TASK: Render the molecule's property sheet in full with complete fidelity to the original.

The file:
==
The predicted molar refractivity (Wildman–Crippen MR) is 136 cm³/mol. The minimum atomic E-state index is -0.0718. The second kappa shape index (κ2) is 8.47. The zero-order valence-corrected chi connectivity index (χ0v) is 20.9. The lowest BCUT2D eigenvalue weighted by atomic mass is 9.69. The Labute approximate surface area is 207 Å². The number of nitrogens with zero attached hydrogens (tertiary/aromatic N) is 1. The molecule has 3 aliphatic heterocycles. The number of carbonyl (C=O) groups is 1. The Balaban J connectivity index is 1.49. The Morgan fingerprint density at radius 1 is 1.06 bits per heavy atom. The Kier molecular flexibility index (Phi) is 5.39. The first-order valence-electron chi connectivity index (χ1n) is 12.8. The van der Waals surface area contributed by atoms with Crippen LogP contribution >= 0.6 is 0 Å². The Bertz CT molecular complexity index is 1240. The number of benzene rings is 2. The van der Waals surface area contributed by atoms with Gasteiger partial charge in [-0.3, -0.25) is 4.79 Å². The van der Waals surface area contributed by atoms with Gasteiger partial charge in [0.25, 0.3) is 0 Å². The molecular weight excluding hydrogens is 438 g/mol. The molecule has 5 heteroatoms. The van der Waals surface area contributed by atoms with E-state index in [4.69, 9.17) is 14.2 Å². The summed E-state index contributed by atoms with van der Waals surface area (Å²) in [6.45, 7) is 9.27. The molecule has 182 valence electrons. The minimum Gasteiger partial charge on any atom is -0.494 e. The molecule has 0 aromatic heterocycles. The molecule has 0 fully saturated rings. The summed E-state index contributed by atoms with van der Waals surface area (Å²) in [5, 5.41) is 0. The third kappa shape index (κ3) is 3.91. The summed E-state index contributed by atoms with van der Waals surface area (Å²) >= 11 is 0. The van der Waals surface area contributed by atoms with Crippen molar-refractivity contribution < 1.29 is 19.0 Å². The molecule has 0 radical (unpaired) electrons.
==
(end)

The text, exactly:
The predicted molar refractivity (Wildman–Crippen MR) is 136 cm³/mol. The minimum atomic E-state index is -0.0718. The second kappa shape index (κ2) is 8.47. The zero-order valence-corrected chi connectivity index (χ0v) is 20.9. The lowest BCUT2D eigenvalue weighted by atomic mass is 9.69. The Labute approximate surface area is 207 Å². The number of nitrogens with zero attached hydrogens (tertiary/aromatic N) is 1. The molecule has 3 aliphatic heterocycles. The number of carbonyl (C=O) groups is 1. The Balaban J connectivity index is 1.49. The Morgan fingerprint density at radius 1 is 1.06 bits per heavy atom. The Kier molecular flexibility index (Phi) is 5.39. The first-order valence-electron chi connectivity index (χ1n) is 12.8. The van der Waals surface area contributed by atoms with Crippen LogP contribution >= 0.6 is 0 Å². The Bertz CT molecular complexity index is 1240. The number of benzene rings is 2. The van der Waals surface area contributed by atoms with Gasteiger partial charge in [-0.3, -0.25) is 4.79 Å². The van der Waals surface area contributed by atoms with Gasteiger partial charge in [0.25, 0.3) is 0 Å². The molecular weight excluding hydrogens is 438 g/mol. The molecule has 5 heteroatoms. The van der Waals surface area contributed by atoms with E-state index in [4.69, 9.17) is 14.2 Å². The summed E-state index contributed by atoms with van der Waals surface area (Å²) in [6.45, 7) is 9.27. The molecule has 182 valence electrons. The minimum Gasteiger partial charge on any atom is -0.494 e. The molecule has 0 aromatic heterocycles. The molecule has 0 fully saturated rings. The summed E-state index contributed by atoms with van der Waals surface area (Å²) in [5, 5.41) is 0. The third kappa shape index (κ3) is 3.91. The summed E-state index contributed by atoms with van der Waals surface area (Å²) >= 11 is 0. The van der Waals surface area contributed by atoms with Crippen molar-refractivity contribution < 1.29 is 19.0 Å². The molecule has 0 radical (unpaired) electrons.